View this table:

MTO had more modest effects on neighborhood racial composition, as shown in Table 2. Assignment to treatment reduced the average neighborhood minority share experienced by participants over the study period by 4.6 percentage points (SE ± 0.6%), a small share of the control group’s average of 88%, although there are larger treatment-control differences in this variable in some sites than others (this is the source of variation we used for our instrumental variables estimates; supplementary materials, section 3.3). Table 2 further indicates MTO generated sustained effects on neighborhood safety and other neighborhood social processes, such as collective efficacy that are thought to be important in changing behavior (3, 5).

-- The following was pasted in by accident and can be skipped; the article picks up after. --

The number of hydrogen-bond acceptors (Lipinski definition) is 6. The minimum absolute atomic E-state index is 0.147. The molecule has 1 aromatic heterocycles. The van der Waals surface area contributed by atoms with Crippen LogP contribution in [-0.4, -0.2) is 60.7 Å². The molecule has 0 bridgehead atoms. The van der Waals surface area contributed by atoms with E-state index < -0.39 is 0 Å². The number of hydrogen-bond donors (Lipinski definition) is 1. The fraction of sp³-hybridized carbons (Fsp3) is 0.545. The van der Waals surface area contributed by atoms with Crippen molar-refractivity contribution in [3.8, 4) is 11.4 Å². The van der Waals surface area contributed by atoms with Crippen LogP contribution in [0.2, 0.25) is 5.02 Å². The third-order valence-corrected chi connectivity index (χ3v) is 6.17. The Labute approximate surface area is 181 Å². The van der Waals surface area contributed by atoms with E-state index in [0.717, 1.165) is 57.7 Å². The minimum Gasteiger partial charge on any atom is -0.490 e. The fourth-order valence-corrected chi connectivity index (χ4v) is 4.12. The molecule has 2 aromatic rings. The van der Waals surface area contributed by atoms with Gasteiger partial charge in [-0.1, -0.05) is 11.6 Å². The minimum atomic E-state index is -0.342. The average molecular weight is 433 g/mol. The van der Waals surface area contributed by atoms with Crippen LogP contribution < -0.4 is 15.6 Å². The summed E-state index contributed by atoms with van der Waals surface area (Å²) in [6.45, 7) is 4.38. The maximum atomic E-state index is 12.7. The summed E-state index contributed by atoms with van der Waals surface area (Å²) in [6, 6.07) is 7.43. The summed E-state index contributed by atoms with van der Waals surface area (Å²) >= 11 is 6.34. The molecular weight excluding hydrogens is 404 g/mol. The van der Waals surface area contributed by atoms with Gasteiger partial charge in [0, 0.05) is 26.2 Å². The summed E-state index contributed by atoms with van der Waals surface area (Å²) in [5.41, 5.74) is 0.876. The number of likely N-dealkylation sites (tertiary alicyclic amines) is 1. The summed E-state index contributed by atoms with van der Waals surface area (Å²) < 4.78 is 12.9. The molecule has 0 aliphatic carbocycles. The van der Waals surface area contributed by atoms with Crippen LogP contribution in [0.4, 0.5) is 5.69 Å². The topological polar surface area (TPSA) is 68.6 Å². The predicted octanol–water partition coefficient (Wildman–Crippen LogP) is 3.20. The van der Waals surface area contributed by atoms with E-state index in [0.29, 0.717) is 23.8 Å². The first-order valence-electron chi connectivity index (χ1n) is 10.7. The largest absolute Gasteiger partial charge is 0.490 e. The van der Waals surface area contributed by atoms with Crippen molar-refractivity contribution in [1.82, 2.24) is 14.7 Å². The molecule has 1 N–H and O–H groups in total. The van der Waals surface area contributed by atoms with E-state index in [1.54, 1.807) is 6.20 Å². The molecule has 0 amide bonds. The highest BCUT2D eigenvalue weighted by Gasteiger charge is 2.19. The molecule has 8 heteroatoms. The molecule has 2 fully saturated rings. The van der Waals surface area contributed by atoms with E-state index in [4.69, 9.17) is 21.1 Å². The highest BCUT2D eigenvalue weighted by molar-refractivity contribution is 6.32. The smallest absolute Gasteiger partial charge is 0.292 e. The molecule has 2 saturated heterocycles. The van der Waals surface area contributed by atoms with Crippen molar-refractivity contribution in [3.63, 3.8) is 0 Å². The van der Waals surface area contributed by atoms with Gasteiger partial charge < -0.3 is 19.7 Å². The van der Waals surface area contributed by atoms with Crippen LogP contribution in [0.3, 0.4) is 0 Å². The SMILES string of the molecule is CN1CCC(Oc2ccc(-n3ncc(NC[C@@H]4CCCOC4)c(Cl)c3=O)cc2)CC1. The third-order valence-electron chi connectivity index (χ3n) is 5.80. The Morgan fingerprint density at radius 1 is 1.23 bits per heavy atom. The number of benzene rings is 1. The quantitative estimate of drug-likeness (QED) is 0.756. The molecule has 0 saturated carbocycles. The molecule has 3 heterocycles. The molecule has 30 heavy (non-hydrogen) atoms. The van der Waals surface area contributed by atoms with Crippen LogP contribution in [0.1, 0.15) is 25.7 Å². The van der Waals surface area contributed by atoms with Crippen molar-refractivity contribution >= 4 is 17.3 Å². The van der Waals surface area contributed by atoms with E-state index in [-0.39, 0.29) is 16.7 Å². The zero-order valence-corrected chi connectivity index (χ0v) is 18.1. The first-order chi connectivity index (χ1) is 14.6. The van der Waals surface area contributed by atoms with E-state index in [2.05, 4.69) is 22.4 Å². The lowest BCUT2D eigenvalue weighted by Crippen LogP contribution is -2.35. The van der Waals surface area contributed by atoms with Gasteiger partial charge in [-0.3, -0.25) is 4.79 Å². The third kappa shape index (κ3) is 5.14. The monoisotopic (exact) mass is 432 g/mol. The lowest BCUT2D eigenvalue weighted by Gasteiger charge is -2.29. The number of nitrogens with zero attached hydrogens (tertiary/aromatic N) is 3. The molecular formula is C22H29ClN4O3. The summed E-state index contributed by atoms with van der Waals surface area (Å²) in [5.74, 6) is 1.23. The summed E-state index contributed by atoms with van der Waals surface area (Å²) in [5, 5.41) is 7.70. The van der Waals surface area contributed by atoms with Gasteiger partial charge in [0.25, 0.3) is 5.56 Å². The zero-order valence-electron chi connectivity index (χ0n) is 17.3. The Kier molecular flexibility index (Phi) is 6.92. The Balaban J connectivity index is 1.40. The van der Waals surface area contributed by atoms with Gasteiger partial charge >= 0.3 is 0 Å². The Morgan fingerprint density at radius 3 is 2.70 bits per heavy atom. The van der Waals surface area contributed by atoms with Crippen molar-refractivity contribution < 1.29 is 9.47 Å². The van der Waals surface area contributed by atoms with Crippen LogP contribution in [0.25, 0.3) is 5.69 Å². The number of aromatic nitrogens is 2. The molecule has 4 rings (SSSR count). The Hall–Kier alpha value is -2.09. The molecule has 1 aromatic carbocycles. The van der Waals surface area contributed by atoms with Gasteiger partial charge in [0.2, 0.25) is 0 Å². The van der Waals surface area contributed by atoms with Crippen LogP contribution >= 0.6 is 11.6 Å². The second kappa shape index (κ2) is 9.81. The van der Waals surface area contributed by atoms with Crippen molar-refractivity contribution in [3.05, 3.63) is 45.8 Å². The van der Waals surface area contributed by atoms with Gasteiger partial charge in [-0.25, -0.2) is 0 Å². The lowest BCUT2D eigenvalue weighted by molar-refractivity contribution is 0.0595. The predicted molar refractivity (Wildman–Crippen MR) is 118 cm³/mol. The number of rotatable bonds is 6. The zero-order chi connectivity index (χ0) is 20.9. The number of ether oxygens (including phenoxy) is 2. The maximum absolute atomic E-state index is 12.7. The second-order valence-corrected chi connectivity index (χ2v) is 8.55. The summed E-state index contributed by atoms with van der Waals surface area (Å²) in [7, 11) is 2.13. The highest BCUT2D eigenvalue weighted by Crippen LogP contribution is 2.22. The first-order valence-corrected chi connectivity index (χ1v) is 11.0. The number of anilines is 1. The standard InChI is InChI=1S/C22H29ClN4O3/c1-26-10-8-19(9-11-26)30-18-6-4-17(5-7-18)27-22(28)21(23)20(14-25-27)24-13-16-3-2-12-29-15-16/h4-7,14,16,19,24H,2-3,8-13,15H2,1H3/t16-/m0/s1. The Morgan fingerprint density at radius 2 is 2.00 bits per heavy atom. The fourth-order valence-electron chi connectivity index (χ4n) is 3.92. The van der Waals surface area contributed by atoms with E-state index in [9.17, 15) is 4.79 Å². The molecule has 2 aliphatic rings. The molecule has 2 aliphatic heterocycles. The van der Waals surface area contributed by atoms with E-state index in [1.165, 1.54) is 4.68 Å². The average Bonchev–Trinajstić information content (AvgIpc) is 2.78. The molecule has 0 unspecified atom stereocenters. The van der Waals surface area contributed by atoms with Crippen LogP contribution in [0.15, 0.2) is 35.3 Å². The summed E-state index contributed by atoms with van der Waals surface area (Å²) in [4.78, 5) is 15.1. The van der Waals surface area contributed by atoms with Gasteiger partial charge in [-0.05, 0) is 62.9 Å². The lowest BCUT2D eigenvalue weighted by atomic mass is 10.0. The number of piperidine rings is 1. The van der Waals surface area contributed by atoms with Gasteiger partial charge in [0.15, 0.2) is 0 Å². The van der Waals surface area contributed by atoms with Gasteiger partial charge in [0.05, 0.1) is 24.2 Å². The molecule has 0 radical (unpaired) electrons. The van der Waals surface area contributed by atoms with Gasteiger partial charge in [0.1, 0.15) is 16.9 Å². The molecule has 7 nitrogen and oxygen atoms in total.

Because moving itself is part of the MTO treatment and could have independent effects on people’s life outcomes, it is important to keep in mind that the control group averaged 2.165 moves over the study period (Table 2). Treatment assignment increased the number of moves over 10 to 15 years by 0.584 (SE ± 0.068).

As shown in Fig. 1, the opportunity to move through MTO had mixed (null to positive) long-term effects on objective measures of well-being of the type that have been the traditional focus of the neighborhood effects literature. ITT effects are not statistically significant on economic outcomes for adults in MTO households 10 to 15 years after random assignment. Effects on a broad index of physical health measures are in the direction of better health (ITT effect of +0.060 SDs, SE ± 0.039) but are not quite statistically significant (P = 0.12; unless otherwise noted, all remaining statistical results come from t tests). Effects on mental health are marginally significant (P = 0.084) in the direction of better health (ITT effect of +0.070 SDs, SE ± 0.041). However, ITT effects are more strongly beneficial for SWB (Fig. 1, far right bar), with the offer to move to a less disadvantaged area increasing SWB by +0.098 SDs (SE ± 0.039, P = 0.013).